The bill from Democrats on the Senate Health, Education, Labor and Pensions Committee, chaired by Senator Edward Kennedy (D-Massachusetts) is one of at least three major health care proposals in Congress, which Reuters says Democrats hope will lead to landmark legislation that can be sent to President Barack Obama to sign into law by October. The Kennedy panel will hold a public drafting session on the bill next week, an aide said, according to Reuters.
The proposal comes after President Obama sent a letter to Kennedy and Senator Max Baucus (D-Montana), the chairman of the Finance Committee, laying out his expectations for reform (see Obama Makes Suggestions on Health Care Reform ). Democrats in the U.S. House of Representatives and Baucus’ committee are developing similar proposals (see “Change” May Include Employer-sponsored Programs ).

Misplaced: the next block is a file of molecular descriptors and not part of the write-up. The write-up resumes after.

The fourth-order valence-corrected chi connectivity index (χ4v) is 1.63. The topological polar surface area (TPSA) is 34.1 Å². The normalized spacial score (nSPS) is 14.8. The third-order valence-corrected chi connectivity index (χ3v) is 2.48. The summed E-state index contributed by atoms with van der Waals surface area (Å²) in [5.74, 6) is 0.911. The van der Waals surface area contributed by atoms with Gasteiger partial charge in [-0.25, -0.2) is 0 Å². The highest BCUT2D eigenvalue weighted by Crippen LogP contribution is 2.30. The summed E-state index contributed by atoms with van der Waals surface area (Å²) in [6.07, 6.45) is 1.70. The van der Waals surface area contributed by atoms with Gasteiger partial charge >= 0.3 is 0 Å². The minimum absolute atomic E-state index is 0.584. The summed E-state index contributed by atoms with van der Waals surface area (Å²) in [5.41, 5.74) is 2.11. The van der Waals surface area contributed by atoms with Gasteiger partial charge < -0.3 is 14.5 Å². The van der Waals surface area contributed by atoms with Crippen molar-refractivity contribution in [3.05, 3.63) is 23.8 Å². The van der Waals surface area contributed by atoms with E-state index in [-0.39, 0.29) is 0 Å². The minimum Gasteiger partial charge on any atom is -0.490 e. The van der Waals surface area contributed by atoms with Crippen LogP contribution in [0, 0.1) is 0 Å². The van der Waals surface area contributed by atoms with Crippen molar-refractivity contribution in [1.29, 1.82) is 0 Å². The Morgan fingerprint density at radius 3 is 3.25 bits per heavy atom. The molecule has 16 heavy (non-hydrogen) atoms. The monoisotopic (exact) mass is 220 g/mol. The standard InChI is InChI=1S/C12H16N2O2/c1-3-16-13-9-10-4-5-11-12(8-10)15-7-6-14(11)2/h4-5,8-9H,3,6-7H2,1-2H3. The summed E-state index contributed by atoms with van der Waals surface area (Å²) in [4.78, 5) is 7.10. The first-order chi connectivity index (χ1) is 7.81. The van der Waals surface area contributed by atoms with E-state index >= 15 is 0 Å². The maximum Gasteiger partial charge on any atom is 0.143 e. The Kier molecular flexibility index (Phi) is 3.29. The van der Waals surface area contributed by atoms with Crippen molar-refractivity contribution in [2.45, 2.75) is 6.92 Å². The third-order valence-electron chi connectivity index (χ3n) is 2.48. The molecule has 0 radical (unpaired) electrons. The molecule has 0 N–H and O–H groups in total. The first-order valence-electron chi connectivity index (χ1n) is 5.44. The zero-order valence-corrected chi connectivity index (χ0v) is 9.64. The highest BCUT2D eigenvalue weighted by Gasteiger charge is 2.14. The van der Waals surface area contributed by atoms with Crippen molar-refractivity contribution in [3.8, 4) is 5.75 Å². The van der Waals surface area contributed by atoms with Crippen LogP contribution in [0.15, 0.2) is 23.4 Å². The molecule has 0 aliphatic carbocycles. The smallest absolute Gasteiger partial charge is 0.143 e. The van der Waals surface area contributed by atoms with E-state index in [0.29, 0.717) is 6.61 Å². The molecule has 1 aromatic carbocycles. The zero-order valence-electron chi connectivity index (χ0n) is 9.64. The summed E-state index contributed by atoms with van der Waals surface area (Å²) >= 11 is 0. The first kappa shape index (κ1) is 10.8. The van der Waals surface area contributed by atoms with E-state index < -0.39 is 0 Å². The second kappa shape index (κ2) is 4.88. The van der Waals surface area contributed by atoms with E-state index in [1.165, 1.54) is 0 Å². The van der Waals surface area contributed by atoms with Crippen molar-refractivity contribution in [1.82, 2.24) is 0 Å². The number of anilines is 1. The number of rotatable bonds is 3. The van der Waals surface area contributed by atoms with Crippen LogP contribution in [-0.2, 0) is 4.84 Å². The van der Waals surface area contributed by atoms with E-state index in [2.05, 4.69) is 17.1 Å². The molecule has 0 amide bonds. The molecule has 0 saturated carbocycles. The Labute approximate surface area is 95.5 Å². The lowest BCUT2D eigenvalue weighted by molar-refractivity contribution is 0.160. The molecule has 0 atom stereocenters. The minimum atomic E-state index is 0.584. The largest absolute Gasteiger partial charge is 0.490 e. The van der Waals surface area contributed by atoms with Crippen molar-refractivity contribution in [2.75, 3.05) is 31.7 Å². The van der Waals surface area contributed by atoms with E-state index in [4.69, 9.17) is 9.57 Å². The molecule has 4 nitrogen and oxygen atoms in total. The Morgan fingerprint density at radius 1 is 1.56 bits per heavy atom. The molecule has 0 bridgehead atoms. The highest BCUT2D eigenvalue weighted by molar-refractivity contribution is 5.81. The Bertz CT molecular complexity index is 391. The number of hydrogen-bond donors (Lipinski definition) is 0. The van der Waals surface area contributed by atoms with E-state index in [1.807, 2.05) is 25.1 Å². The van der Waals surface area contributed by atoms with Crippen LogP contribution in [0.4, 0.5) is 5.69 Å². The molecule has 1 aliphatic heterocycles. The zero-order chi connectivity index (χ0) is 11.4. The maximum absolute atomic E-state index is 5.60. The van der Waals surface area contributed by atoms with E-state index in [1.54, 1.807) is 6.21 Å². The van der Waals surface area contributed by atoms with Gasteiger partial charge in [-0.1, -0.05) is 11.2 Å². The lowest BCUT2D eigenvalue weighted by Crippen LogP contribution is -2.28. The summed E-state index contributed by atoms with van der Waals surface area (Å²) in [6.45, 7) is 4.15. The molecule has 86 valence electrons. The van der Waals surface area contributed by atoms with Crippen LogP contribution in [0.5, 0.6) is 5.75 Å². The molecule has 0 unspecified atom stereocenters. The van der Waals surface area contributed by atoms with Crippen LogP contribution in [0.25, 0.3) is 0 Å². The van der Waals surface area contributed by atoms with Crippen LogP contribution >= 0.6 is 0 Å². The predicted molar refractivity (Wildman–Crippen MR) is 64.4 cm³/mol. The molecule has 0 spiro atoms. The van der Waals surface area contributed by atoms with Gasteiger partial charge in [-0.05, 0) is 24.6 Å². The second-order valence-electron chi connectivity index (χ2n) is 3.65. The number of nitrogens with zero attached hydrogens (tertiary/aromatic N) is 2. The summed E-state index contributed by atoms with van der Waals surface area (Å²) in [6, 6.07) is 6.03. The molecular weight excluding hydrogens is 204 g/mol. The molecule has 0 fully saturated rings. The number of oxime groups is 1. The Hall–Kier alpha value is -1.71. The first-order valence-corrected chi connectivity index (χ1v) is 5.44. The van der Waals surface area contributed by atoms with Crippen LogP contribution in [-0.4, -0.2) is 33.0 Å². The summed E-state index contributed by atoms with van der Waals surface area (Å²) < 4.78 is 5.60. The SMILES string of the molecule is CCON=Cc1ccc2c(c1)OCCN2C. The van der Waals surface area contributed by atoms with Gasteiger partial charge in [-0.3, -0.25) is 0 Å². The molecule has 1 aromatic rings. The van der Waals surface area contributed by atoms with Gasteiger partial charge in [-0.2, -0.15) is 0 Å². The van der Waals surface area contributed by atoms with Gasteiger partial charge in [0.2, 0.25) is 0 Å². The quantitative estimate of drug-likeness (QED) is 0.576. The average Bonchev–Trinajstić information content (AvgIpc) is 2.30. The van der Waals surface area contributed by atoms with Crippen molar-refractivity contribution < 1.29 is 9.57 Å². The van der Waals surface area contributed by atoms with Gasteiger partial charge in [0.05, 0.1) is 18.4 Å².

The House and Senate bills would establish a kind of clearinghouse, in which individuals andsmall business es could shop for insurance. Democratic lawmakers want a new public insurance program to be an option offered in the exchange, saying it is the only way to ensure cost containment and low premiums. Republicans and insurers argue that would drive insurance companies out of business and lead to a government-run U.S. healthcare system.
Both the House and Senate versions of the bill are expected to include a requirement for individuals and businesses to obtain insurance, but a Senate aide said some details of the requirement still need to be worked out in the Senate bill, according to the news report.
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